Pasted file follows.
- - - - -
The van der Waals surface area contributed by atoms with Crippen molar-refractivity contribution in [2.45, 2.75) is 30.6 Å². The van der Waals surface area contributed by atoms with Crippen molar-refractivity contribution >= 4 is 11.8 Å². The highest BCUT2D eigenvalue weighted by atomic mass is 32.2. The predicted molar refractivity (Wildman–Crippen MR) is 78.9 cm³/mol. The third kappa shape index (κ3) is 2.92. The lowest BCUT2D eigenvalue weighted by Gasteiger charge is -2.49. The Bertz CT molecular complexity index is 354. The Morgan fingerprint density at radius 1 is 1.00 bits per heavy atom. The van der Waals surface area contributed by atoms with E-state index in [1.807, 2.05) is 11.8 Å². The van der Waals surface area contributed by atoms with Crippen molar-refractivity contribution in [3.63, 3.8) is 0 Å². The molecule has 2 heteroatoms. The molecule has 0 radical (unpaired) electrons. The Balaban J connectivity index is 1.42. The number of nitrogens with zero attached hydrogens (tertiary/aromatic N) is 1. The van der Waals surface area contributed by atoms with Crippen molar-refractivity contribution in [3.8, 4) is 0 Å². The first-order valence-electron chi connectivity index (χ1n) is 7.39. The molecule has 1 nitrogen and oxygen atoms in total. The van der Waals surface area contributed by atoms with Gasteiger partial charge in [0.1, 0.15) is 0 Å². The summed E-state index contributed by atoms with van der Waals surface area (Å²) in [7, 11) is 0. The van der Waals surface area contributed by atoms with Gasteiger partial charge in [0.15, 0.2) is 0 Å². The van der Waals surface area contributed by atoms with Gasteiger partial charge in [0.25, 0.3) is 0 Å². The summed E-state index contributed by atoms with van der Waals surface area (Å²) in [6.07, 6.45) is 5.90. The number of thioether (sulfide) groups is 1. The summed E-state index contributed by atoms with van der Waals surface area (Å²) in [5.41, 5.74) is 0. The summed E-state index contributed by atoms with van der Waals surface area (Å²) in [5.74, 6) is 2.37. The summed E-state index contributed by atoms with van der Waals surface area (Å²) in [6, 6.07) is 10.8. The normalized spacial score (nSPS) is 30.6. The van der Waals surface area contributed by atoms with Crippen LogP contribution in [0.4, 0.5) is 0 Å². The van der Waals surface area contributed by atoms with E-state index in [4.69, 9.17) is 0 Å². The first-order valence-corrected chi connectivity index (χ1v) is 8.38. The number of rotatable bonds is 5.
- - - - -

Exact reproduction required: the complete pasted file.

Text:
The van der Waals surface area contributed by atoms with Crippen molar-refractivity contribution in [2.45, 2.75) is 30.6 Å². The van der Waals surface area contributed by atoms with Crippen molar-refractivity contribution >= 4 is 11.8 Å². The highest BCUT2D eigenvalue weighted by atomic mass is 32.2. The predicted molar refractivity (Wildman–Crippen MR) is 78.9 cm³/mol. The third kappa shape index (κ3) is 2.92. The lowest BCUT2D eigenvalue weighted by Gasteiger charge is -2.49. The Bertz CT molecular complexity index is 354. The Morgan fingerprint density at radius 1 is 1.00 bits per heavy atom. The van der Waals surface area contributed by atoms with E-state index in [1.807, 2.05) is 11.8 Å². The van der Waals surface area contributed by atoms with Crippen molar-refractivity contribution in [3.63, 3.8) is 0 Å². The molecule has 2 heteroatoms. The molecule has 0 radical (unpaired) electrons. The Balaban J connectivity index is 1.42. The number of nitrogens with zero attached hydrogens (tertiary/aromatic N) is 1. The van der Waals surface area contributed by atoms with Crippen molar-refractivity contribution in [3.8, 4) is 0 Å². The first-order valence-electron chi connectivity index (χ1n) is 7.39. The molecule has 1 nitrogen and oxygen atoms in total. The van der Waals surface area contributed by atoms with Gasteiger partial charge in [0.1, 0.15) is 0 Å². The summed E-state index contributed by atoms with van der Waals surface area (Å²) in [7, 11) is 0. The van der Waals surface area contributed by atoms with Gasteiger partial charge in [0.15, 0.2) is 0 Å². The van der Waals surface area contributed by atoms with Gasteiger partial charge in [0.25, 0.3) is 0 Å². The summed E-state index contributed by atoms with van der Waals surface area (Å²) in [6.07, 6.45) is 5.90. The number of thioether (sulfide) groups is 1. The summed E-state index contributed by atoms with van der Waals surface area (Å²) in [5.41, 5.74) is 0. The summed E-state index contributed by atoms with van der Waals surface area (Å²) in [5.74, 6) is 2.37. The summed E-state index contributed by atoms with van der Waals surface area (Å²) in [6, 6.07) is 10.8. The normalized spacial score (nSPS) is 30.6. The van der Waals surface area contributed by atoms with Crippen LogP contribution in [0.4, 0.5) is 0 Å². The van der Waals surface area contributed by atoms with E-state index in [4.69, 9.17) is 0 Å². The first-order valence-corrected chi connectivity index (χ1v) is 8.38. The number of rotatable bonds is 5.